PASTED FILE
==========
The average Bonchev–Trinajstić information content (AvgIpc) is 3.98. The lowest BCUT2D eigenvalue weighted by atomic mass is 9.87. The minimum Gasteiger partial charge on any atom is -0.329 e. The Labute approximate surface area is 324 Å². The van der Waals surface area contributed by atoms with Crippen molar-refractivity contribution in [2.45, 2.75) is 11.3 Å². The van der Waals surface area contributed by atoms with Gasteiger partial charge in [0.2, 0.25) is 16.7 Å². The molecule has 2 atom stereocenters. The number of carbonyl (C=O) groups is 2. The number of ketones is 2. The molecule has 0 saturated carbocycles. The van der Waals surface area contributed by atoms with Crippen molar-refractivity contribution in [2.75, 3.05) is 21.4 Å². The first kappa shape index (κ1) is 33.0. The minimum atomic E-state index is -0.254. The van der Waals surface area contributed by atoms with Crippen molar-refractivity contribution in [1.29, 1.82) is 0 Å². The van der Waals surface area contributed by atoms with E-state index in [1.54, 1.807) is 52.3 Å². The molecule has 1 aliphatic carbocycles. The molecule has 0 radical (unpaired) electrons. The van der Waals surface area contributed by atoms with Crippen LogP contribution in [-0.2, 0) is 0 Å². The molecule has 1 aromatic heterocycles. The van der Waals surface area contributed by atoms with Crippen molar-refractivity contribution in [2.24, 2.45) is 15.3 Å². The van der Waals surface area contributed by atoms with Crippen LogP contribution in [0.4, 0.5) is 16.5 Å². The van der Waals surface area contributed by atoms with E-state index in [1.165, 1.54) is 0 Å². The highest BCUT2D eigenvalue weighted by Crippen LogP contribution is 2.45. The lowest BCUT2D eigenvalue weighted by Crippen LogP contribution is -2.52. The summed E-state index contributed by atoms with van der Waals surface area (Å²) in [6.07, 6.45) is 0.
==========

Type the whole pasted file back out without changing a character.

The average Bonchev–Trinajstić information content (AvgIpc) is 3.98. The lowest BCUT2D eigenvalue weighted by atomic mass is 9.87. The minimum Gasteiger partial charge on any atom is -0.329 e. The Labute approximate surface area is 324 Å². The van der Waals surface area contributed by atoms with Crippen molar-refractivity contribution in [2.45, 2.75) is 11.3 Å². The van der Waals surface area contributed by atoms with Gasteiger partial charge in [0.2, 0.25) is 16.7 Å². The molecule has 2 atom stereocenters. The number of carbonyl (C=O) groups is 2. The number of ketones is 2. The molecule has 0 saturated carbocycles. The van der Waals surface area contributed by atoms with Crippen molar-refractivity contribution in [2.75, 3.05) is 21.4 Å². The first kappa shape index (κ1) is 33.0. The minimum atomic E-state index is -0.254. The van der Waals surface area contributed by atoms with Crippen molar-refractivity contribution in [1.29, 1.82) is 0 Å². The van der Waals surface area contributed by atoms with E-state index in [1.54, 1.807) is 52.3 Å². The molecule has 1 aliphatic carbocycles. The molecule has 0 radical (unpaired) electrons. The van der Waals surface area contributed by atoms with Crippen LogP contribution in [-0.2, 0) is 0 Å². The molecule has 1 aromatic heterocycles. The van der Waals surface area contributed by atoms with Crippen molar-refractivity contribution in [2.24, 2.45) is 15.3 Å². The van der Waals surface area contributed by atoms with Crippen LogP contribution in [0.4, 0.5) is 16.5 Å². The van der Waals surface area contributed by atoms with E-state index in [1.165, 1.54) is 0 Å². The highest BCUT2D eigenvalue weighted by Crippen LogP contribution is 2.45. The lowest BCUT2D eigenvalue weighted by Crippen LogP contribution is -2.52. The summed E-state index contributed by atoms with van der Waals surface area (Å²) in [6.07, 6.45) is 0.